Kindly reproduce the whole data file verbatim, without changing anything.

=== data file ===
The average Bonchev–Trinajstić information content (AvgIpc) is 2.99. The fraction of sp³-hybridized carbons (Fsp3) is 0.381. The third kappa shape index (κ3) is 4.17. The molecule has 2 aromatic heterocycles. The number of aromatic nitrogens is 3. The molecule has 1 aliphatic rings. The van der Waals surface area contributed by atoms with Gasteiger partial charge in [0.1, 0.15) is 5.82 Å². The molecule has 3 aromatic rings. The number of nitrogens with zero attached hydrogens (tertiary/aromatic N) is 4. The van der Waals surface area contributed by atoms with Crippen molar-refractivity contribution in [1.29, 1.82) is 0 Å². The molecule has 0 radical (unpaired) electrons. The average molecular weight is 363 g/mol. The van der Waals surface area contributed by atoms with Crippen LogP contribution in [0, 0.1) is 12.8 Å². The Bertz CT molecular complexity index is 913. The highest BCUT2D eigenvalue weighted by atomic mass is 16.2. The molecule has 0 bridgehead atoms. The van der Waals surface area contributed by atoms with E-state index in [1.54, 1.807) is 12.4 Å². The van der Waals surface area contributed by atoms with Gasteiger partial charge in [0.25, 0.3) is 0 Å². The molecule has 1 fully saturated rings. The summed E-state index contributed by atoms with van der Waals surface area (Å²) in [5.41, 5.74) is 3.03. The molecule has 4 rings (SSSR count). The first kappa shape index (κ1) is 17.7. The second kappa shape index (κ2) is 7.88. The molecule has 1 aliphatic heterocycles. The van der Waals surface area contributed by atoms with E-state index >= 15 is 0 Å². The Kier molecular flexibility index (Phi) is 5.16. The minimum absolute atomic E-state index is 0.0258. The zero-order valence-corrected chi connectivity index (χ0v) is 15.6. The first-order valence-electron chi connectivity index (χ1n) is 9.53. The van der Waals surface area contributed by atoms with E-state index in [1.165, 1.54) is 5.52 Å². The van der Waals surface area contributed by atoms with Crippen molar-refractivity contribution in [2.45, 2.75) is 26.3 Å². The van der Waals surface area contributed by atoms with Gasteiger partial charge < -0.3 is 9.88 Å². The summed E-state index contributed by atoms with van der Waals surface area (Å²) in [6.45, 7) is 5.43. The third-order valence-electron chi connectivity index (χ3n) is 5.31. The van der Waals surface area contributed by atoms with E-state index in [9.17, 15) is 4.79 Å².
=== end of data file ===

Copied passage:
The average Bonchev–Trinajstić information content (AvgIpc) is 2.99. The fraction of sp³-hybridized carbons (Fsp3) is 0.381. The third kappa shape index (κ3) is 4.17. The molecule has 2 aromatic heterocycles. The number of aromatic nitrogens is 3. The molecule has 1 aliphatic rings. The van der Waals surface area contributed by atoms with Gasteiger partial charge in [0.1, 0.15) is 5.82 Å². The molecule has 3 aromatic rings. The number of nitrogens with zero attached hydrogens (tertiary/aromatic N) is 4. The van der Waals surface area contributed by atoms with Crippen molar-refractivity contribution in [1.29, 1.82) is 0 Å². The molecule has 0 radical (unpaired) electrons. The average molecular weight is 363 g/mol. The van der Waals surface area contributed by atoms with Crippen LogP contribution in [0, 0.1) is 12.8 Å². The Bertz CT molecular complexity index is 913. The highest BCUT2D eigenvalue weighted by atomic mass is 16.2. The molecule has 0 bridgehead atoms. The van der Waals surface area contributed by atoms with E-state index in [1.54, 1.807) is 12.4 Å². The van der Waals surface area contributed by atoms with Gasteiger partial charge in [0.25, 0.3) is 0 Å². The molecule has 1 fully saturated rings. The summed E-state index contributed by atoms with van der Waals surface area (Å²) in [5.41, 5.74) is 3.03. The molecule has 4 rings (SSSR count). The first kappa shape index (κ1) is 17.7. The second kappa shape index (κ2) is 7.88. The molecule has 1 aliphatic heterocycles. The van der Waals surface area contributed by atoms with E-state index >= 15 is 0 Å². The Kier molecular flexibility index (Phi) is 5.16. The minimum absolute atomic E-state index is 0.0258. The zero-order valence-corrected chi connectivity index (χ0v) is 15.6. The first-order valence-electron chi connectivity index (χ1n) is 9.53. The van der Waals surface area contributed by atoms with E-state index in [1.165, 1.54) is 5.52 Å². The van der Waals surface area contributed by atoms with Crippen molar-refractivity contribution in [2.45, 2.75) is 26.3 Å². The van der Waals surface area contributed by atoms with Gasteiger partial charge < -0.3 is 9.88 Å². The summed E-state index contributed by atoms with van der Waals surface area (Å²) in [6.45, 7) is 5.43. The third-order valence-electron chi connectivity index (χ3n) is 5.31. The van der Waals surface area contributed by atoms with E-state index in [9.17, 15) is 4.79 Å².